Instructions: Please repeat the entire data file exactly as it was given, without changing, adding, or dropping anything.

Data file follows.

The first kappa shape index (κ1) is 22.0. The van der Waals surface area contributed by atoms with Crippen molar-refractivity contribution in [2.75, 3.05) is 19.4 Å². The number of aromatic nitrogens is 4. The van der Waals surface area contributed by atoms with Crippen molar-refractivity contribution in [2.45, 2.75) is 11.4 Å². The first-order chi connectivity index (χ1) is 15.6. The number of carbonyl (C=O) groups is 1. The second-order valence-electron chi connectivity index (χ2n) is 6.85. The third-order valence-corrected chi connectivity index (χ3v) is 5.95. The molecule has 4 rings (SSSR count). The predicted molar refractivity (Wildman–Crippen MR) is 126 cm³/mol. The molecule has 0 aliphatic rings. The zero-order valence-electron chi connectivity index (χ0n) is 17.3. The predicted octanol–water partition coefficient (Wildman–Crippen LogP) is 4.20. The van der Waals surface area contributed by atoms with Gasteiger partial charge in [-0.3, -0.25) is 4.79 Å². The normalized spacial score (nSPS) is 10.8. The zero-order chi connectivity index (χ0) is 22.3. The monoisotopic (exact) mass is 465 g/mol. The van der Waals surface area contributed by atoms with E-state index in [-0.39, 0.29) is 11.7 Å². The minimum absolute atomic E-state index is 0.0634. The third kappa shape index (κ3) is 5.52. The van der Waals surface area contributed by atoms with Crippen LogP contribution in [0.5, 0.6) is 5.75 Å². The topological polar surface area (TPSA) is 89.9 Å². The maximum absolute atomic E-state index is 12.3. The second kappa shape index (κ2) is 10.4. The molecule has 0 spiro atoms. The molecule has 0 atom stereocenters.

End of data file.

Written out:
The first kappa shape index (κ1) is 22.0. The van der Waals surface area contributed by atoms with Crippen molar-refractivity contribution in [2.75, 3.05) is 19.4 Å². The number of aromatic nitrogens is 4. The van der Waals surface area contributed by atoms with Crippen molar-refractivity contribution in [2.45, 2.75) is 11.4 Å². The first-order chi connectivity index (χ1) is 15.6. The number of carbonyl (C=O) groups is 1. The second-order valence-electron chi connectivity index (χ2n) is 6.85. The third-order valence-corrected chi connectivity index (χ3v) is 5.95. The molecule has 4 rings (SSSR count). The predicted molar refractivity (Wildman–Crippen MR) is 126 cm³/mol. The molecule has 0 aliphatic rings. The zero-order valence-electron chi connectivity index (χ0n) is 17.3. The predicted octanol–water partition coefficient (Wildman–Crippen LogP) is 4.20. The van der Waals surface area contributed by atoms with Gasteiger partial charge in [-0.3, -0.25) is 4.79 Å². The normalized spacial score (nSPS) is 10.8. The zero-order chi connectivity index (χ0) is 22.3. The monoisotopic (exact) mass is 465 g/mol. The van der Waals surface area contributed by atoms with E-state index in [-0.39, 0.29) is 11.7 Å². The minimum absolute atomic E-state index is 0.0634. The third kappa shape index (κ3) is 5.52. The van der Waals surface area contributed by atoms with Crippen LogP contribution in [0.5, 0.6) is 5.75 Å². The topological polar surface area (TPSA) is 89.9 Å². The maximum absolute atomic E-state index is 12.3. The second kappa shape index (κ2) is 10.4. The molecule has 0 spiro atoms. The molecule has 0 atom stereocenters.